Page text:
The first traction device may be a capstan 2 of single-drum or double-drum construction, or a "caterpillar" drive (comprising two endless friction belts), being suitable both for gripping the round rod 7 (or bundle) and for immersion in a fluid bath 3, if required for temperature control purposes. The second traction device may be either a capstan or a "caterpillar" drive 5 (comprising two endless friction belts) having regard to the shape and damage resistance of the elongated core 8 being produced. The core 8 is finally wound on a take-up reel 6.
Control of the elongation process may be enhanced by applying radial pressure over a section of the rod (or bundle) between the two traction devices, as shown schematically in FIG. 1. The pressure generating device may be a tubular die 4 (similar to a wire drawing die) or a system of shaped rollers. Because of the difficulties of providing an adjustable die or roller system, a preferred set-up procedure may be to:
(a) start up the extruder 1 and pull out a tail of material of a size capable of passing through the die 4, i.e. by drawing down of the melt at the extruder exit,
(b) lead the tail around the first traction device 2, through the die 4, and on to the second traction device 5, and
(c) pick up the drive with the second traction device 5 and then gradually bring in the first traction device 2 to transfer the elongation process from the extruder exit to the control region.
The extruder drive means will also preferably be linked automatically to at least one of the traction devices 2,5 in terms of relative throughput, so that the line speed may be varied without substantially changing the relative process conditions.
Control of the rod temperature during the elongation stage may be critical to the process and can best be effected by positioning a hot-water (or fluid) bath (e.g. at about 90° C.) between the extruder and the die. (or pressure generating device). A possible arrangement of the equipment is to mount the die on the end of the water (or fluid) bath. A second bath or trough (not shown) containing water (or fluid) at a lower temperature may be located after the die to assist in the cooling of the core before it encounters the second traction device.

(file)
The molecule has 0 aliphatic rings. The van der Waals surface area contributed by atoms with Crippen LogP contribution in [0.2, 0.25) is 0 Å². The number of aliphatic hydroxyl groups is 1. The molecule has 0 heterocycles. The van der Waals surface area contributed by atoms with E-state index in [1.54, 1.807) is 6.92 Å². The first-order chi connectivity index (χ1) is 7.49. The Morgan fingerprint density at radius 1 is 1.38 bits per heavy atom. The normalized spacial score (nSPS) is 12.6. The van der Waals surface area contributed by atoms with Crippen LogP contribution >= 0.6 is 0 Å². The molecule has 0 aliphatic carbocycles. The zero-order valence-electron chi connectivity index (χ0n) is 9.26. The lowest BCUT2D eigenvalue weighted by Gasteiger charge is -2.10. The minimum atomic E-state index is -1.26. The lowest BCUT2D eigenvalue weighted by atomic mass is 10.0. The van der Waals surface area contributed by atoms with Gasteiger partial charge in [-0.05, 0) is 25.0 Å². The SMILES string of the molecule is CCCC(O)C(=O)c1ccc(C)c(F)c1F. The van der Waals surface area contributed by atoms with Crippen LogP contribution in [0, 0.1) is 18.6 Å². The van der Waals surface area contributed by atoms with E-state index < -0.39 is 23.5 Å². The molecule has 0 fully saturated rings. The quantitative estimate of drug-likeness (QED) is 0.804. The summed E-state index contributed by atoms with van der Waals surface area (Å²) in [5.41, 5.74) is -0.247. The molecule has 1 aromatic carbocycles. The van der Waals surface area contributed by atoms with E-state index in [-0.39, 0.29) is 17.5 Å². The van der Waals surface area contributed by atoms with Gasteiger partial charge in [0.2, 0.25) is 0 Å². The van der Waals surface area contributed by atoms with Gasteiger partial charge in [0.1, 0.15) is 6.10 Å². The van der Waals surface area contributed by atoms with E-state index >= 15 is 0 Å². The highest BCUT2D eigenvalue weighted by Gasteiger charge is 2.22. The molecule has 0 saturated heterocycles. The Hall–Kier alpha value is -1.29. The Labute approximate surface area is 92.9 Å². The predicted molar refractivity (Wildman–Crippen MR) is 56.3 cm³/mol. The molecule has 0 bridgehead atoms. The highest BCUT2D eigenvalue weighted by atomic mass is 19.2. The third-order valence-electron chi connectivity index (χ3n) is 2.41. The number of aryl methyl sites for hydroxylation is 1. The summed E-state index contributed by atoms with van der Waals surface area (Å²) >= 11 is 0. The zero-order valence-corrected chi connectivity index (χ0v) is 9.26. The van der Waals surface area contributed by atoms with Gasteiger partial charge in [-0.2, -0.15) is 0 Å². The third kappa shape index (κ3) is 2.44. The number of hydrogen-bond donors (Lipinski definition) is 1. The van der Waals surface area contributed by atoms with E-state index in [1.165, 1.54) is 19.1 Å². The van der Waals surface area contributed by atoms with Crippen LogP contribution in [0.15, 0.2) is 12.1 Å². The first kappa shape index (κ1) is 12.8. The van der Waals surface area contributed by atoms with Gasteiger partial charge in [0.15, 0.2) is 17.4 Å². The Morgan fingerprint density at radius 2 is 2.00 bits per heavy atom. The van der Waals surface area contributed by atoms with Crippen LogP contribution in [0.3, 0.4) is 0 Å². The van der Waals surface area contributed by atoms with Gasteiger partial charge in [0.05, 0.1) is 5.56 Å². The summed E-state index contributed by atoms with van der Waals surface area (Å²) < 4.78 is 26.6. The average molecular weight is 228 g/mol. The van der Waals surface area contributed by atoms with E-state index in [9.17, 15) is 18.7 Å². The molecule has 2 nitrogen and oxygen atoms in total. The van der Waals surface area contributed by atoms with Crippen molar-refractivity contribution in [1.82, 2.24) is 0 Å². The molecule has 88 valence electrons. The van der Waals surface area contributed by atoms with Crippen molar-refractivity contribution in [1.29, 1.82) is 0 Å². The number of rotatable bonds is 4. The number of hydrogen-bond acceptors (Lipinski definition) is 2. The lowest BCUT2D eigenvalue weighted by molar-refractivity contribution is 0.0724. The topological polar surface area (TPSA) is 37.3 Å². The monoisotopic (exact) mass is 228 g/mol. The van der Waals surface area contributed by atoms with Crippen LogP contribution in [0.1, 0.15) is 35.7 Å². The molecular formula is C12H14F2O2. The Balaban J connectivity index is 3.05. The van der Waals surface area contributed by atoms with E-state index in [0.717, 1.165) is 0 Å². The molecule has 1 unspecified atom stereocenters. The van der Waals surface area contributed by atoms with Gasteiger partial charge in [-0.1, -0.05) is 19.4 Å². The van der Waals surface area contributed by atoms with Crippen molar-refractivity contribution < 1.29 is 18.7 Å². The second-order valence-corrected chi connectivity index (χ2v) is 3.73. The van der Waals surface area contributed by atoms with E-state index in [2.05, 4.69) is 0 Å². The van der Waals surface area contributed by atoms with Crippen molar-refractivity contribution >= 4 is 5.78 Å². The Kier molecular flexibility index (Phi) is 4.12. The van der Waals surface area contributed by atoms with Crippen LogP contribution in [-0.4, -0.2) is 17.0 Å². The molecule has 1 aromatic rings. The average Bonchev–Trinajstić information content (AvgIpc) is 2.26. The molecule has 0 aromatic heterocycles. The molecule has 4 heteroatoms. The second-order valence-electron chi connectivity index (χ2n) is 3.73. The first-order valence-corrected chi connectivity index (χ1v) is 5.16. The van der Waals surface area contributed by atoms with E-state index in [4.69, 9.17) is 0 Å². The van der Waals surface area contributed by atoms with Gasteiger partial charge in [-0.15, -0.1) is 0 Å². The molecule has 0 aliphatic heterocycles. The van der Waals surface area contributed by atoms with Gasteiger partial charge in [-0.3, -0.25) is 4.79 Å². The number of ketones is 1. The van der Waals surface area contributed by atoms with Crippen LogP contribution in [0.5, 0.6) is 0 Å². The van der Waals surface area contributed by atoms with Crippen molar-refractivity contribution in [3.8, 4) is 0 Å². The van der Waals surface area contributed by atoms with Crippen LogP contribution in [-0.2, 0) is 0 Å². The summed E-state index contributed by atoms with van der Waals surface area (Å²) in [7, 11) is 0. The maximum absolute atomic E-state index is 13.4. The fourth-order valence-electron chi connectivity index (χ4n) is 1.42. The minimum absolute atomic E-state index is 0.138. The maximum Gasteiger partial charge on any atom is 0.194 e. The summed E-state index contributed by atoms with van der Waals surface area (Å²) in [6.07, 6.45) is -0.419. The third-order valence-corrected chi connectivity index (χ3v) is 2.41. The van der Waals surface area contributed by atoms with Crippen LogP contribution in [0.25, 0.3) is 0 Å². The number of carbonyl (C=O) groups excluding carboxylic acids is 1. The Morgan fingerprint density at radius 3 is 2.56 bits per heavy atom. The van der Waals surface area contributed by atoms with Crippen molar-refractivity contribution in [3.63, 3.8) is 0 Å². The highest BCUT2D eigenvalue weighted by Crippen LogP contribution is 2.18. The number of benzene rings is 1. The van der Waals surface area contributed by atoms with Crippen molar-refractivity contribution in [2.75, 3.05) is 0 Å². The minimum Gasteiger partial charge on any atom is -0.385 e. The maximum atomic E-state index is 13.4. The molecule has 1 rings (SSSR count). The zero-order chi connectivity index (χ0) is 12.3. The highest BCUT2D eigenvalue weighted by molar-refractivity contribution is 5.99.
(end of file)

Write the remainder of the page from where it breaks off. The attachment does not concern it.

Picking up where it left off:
Means for reforming the shape of the core may comprise a contoured die, a set of shaped rollers, or preferably the spherical ball forming device which is disclosed below. This has the unique advantage of being easily assembled and adjusted onto the rod (or bundle) without interrupting the process. In practice it is expected that the reforming operation will be carried out in conjunction with the elongation operation and preferably in line with the extruder. The forming device described below may therefore also constitute the means of applying radial pressure referred to above in the elongation operation. It will be recognised that extrusion is a continuous process and that in order to carry out reforming operations downstream and in-line with the extruder, it is preferable for the forming equipment to be both demountable and adjustable. These features are provided by the equipment described below.